Parvati obtained from her parents their permission and blessings. She then went
to the sacred spot of Gangavatara. The same spot later came to be called the
Gowri peak. Jaya and Vijaya also went with her to facilitate her tapas. Parvati's
penance was rigorous. In the summer of sweltering heat she lighted fire on all
four sides and did her penance amidst five fires. In the rainy season she sat
on the rock in pouring rain and meditated. In winter she stood neck deep in the
cold water of the pond and meditated on Shiva. She never cared for any kind of
difficulty, sorrow or pain, and focused her mind fully on Shiva. She wore flaxen
cloth with twisted hair top and chanted the mantras or prayers with the rosary
in hand. She excelled the rishis or sages in going on with
the penance conquering hunger and thirst. In early stages she was eating fruits; gradually she gave
up that also. She ate leaves or 'parna.' Then she left off that also and got
the name 'Aparna,' continuing her hard penance. Many came to her penance grove
now and then, and returned with wonder at her determination and with sympathy
|PARVATI IN PENANCE
It was the greatness and effect of Parvati's penance those all-wild animals of
that forest became mild. The young of the deer rolled about on a tiger in their
sleep. Venomous vipers would not bite any one. Rats played with snakes. The penance-grove
was a kingdom of love, an abode of affection and kindness. But the heat generated
by Parvati's tapas began to burn the gods. All of them prayed to Shiva. They
appealed to him to be pleased with Parvati and marry her.
For any effort to gel its proper reward, the effort has to be evaluated. Such
evaluation depends on the test. The moment approached for
testing the strength and essence of Parvati's penance. Her tapas had this effect: kindness did blossom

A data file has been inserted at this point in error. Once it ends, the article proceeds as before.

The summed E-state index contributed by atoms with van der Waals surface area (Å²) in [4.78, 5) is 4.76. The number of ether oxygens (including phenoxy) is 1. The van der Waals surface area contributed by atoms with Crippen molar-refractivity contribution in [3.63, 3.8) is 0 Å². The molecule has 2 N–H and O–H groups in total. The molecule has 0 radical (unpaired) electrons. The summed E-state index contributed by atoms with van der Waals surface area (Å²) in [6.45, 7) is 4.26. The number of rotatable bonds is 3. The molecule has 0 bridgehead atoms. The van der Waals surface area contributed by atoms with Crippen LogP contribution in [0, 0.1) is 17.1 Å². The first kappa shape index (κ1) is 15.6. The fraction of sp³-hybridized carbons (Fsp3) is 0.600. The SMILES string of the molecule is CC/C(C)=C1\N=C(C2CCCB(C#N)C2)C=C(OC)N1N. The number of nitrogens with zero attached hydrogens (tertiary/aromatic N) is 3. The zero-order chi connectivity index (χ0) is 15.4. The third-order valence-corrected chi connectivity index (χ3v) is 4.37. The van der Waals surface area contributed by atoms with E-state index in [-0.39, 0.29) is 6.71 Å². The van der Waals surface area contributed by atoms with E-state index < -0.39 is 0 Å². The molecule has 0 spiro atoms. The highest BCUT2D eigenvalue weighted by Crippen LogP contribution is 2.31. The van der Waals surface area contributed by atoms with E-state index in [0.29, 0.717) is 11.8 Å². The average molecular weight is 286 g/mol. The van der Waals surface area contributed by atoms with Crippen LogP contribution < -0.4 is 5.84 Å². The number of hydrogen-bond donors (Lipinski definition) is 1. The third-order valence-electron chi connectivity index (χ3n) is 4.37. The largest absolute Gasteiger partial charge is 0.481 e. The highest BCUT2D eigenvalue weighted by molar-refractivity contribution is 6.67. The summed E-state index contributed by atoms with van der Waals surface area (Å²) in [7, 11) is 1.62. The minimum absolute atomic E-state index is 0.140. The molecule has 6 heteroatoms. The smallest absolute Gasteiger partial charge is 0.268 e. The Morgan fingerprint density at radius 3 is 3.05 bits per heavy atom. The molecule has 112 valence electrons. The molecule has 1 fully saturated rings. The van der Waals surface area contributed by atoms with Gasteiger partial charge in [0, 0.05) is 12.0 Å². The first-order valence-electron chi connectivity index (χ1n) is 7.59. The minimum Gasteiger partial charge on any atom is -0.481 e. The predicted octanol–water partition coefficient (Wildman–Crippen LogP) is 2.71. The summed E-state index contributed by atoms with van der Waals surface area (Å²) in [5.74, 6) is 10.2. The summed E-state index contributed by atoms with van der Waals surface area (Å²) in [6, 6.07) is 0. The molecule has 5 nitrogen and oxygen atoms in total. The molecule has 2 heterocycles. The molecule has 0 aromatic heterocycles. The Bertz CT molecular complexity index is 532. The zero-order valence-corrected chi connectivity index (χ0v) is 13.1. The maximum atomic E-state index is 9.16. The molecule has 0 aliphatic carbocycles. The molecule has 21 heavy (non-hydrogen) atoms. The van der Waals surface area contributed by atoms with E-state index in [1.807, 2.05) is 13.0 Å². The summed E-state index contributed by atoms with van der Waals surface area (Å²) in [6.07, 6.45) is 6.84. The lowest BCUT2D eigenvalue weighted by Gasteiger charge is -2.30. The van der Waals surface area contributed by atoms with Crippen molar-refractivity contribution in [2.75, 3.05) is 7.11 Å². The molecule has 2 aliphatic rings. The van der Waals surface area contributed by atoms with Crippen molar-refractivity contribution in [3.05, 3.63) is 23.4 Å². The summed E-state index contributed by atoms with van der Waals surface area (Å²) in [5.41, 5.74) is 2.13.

in Shiva. His mind was softened. Still he wanted to test her mind. He sent the
seven sages known as the 'Saptarishis' to find out her firmness.
Parvati saluted the sages who went to her. Her friends Jaya and Vijaya rendered
hospitality. The sages asked of Parvati the reason for her tapas and who her
preceptor was. She narrated everything.
And the sages replied, "Well, listening to the words of Narada, you went
the wrong way. Don't do this penance for Shiva. Nor should you marry him." But
she did not heed their words. She had already decided that qualities mattered
more than appearance. She told them of her resolve thus, "I
feel that I am already married to Shiva. If he does not accept me, I'm not going
to marry any other person. There cannot be two marriages for me."
The sages were pleased with her firmness. They blessed her by saying "May
your wish succeed" and went to Kailasa. They narrated all this to Shiva.
They said that it would not be proper to subject her to any more pain with the
pretext of testing her mind. But Shiva thought that he should himself test her
He disguised himself as a young student and went to Parvati's
penance grove. He sat in the shade of a small mango tree near her. Thinking
that a Brahman youth had come as a guest, Parvati's friends
went to him and made inquiries about his welfare. They gave him water to wash his feet and then some
good fruits to eat. Then the youth pointed at Parvati and
asked them, "Who
is she? Why is she performing this penance though so young? Is there none to
stop her tapas? None to check her and advise her?" Hearing these words of
his, Parvati became angry. She stopped her meditation, put aside the rosary,
and stared at the youth.
Then the young man, pretending to be sympathetic, began asking several questions. "At
the prime of your youth, why are you engaged in this tapas in this forest, ignoring
cold and heat and rain, hunger and thirst?" he asked. With
a sign of her eye from Parvati, Vijaya told him everything and said, "My friend thus desires
to wed Shiva and hence this tapas." The disguised youth
laughed loudly and said. "O, I understand. What more can I say? It's your will and pleasure.
So let me go."